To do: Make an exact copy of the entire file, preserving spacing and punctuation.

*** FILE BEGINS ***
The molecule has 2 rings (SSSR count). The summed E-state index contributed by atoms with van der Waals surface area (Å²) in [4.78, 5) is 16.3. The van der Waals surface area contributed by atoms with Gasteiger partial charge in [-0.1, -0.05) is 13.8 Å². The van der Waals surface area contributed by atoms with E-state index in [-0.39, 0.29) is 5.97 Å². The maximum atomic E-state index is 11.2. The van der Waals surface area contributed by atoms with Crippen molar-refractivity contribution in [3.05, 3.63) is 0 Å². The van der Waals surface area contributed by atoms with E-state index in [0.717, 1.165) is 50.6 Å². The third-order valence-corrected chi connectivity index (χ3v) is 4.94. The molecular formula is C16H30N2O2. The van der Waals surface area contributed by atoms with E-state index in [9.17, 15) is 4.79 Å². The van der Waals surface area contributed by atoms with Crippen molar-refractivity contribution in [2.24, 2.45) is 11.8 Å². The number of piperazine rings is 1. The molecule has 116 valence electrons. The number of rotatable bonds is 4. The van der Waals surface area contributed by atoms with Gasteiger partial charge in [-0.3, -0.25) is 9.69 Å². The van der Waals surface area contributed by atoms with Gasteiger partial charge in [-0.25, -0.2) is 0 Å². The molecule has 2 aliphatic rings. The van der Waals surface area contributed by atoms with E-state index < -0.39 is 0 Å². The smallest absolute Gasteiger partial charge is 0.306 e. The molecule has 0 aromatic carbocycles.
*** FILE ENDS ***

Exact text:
The molecule has 2 rings (SSSR count). The summed E-state index contributed by atoms with van der Waals surface area (Å²) in [4.78, 5) is 16.3. The van der Waals surface area contributed by atoms with Gasteiger partial charge in [-0.1, -0.05) is 13.8 Å². The van der Waals surface area contributed by atoms with E-state index in [-0.39, 0.29) is 5.97 Å². The maximum atomic E-state index is 11.2. The van der Waals surface area contributed by atoms with Crippen molar-refractivity contribution in [3.05, 3.63) is 0 Å². The van der Waals surface area contributed by atoms with E-state index in [0.717, 1.165) is 50.6 Å². The third-order valence-corrected chi connectivity index (χ3v) is 4.94. The molecular formula is C16H30N2O2. The van der Waals surface area contributed by atoms with E-state index in [9.17, 15) is 4.79 Å². The van der Waals surface area contributed by atoms with Crippen molar-refractivity contribution in [2.24, 2.45) is 11.8 Å². The number of piperazine rings is 1. The molecule has 116 valence electrons. The number of rotatable bonds is 4. The van der Waals surface area contributed by atoms with Gasteiger partial charge in [-0.3, -0.25) is 9.69 Å². The van der Waals surface area contributed by atoms with Gasteiger partial charge in [-0.25, -0.2) is 0 Å². The molecule has 2 aliphatic rings. The van der Waals surface area contributed by atoms with E-state index < -0.39 is 0 Å². The smallest absolute Gasteiger partial charge is 0.306 e. The molecule has 0 aromatic carbocycles.